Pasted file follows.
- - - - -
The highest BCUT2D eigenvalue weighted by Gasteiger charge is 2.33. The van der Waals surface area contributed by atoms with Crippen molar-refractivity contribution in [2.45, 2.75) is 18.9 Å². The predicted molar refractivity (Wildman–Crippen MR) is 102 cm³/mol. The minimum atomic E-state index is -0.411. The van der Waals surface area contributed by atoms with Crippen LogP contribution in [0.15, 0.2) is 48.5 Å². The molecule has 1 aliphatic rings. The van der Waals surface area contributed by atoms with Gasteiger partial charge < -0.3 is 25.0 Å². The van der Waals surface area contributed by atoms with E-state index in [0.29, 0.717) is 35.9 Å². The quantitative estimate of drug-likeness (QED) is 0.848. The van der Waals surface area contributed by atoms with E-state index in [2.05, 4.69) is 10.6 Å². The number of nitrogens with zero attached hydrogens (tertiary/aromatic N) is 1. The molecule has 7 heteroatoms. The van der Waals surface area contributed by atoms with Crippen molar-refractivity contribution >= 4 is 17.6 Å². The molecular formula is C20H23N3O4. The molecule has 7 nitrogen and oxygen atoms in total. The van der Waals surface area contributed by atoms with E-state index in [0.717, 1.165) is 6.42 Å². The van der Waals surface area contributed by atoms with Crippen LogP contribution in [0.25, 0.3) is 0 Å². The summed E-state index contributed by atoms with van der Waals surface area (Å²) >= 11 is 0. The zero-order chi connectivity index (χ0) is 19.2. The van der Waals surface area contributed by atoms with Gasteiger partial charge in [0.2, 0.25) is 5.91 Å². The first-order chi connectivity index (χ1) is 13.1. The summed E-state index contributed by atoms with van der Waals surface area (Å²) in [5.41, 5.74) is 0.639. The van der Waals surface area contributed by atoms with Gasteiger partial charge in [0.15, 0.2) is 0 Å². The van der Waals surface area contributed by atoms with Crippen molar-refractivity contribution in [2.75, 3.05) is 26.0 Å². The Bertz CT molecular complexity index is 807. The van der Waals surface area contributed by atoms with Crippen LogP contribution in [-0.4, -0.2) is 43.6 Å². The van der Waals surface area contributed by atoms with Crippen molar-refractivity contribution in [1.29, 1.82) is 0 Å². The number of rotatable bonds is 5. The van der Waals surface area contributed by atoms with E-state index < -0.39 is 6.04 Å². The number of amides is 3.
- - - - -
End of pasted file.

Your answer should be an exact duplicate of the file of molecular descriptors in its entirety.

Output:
The highest BCUT2D eigenvalue weighted by Gasteiger charge is 2.33. The van der Waals surface area contributed by atoms with Crippen molar-refractivity contribution in [2.45, 2.75) is 18.9 Å². The predicted molar refractivity (Wildman–Crippen MR) is 102 cm³/mol. The minimum atomic E-state index is -0.411. The van der Waals surface area contributed by atoms with Crippen LogP contribution in [0.15, 0.2) is 48.5 Å². The molecule has 1 aliphatic rings. The van der Waals surface area contributed by atoms with Gasteiger partial charge < -0.3 is 25.0 Å². The van der Waals surface area contributed by atoms with E-state index in [0.29, 0.717) is 35.9 Å². The quantitative estimate of drug-likeness (QED) is 0.848. The van der Waals surface area contributed by atoms with E-state index in [2.05, 4.69) is 10.6 Å². The number of nitrogens with zero attached hydrogens (tertiary/aromatic N) is 1. The molecule has 7 heteroatoms. The van der Waals surface area contributed by atoms with Crippen molar-refractivity contribution >= 4 is 17.6 Å². The molecular formula is C20H23N3O4. The molecule has 7 nitrogen and oxygen atoms in total. The van der Waals surface area contributed by atoms with E-state index in [0.717, 1.165) is 6.42 Å². The van der Waals surface area contributed by atoms with Crippen LogP contribution in [0.25, 0.3) is 0 Å². The summed E-state index contributed by atoms with van der Waals surface area (Å²) >= 11 is 0. The zero-order chi connectivity index (χ0) is 19.2. The van der Waals surface area contributed by atoms with Gasteiger partial charge in [0.2, 0.25) is 5.91 Å². The first-order chi connectivity index (χ1) is 13.1. The summed E-state index contributed by atoms with van der Waals surface area (Å²) in [5.41, 5.74) is 0.639. The van der Waals surface area contributed by atoms with Gasteiger partial charge in [0.15, 0.2) is 0 Å². The van der Waals surface area contributed by atoms with Crippen molar-refractivity contribution in [2.75, 3.05) is 26.0 Å². The Bertz CT molecular complexity index is 807. The van der Waals surface area contributed by atoms with Crippen LogP contribution in [-0.4, -0.2) is 43.6 Å². The van der Waals surface area contributed by atoms with Crippen molar-refractivity contribution in [1.29, 1.82) is 0 Å². The number of rotatable bonds is 5. The van der Waals surface area contributed by atoms with E-state index < -0.39 is 6.04 Å². The number of amides is 3.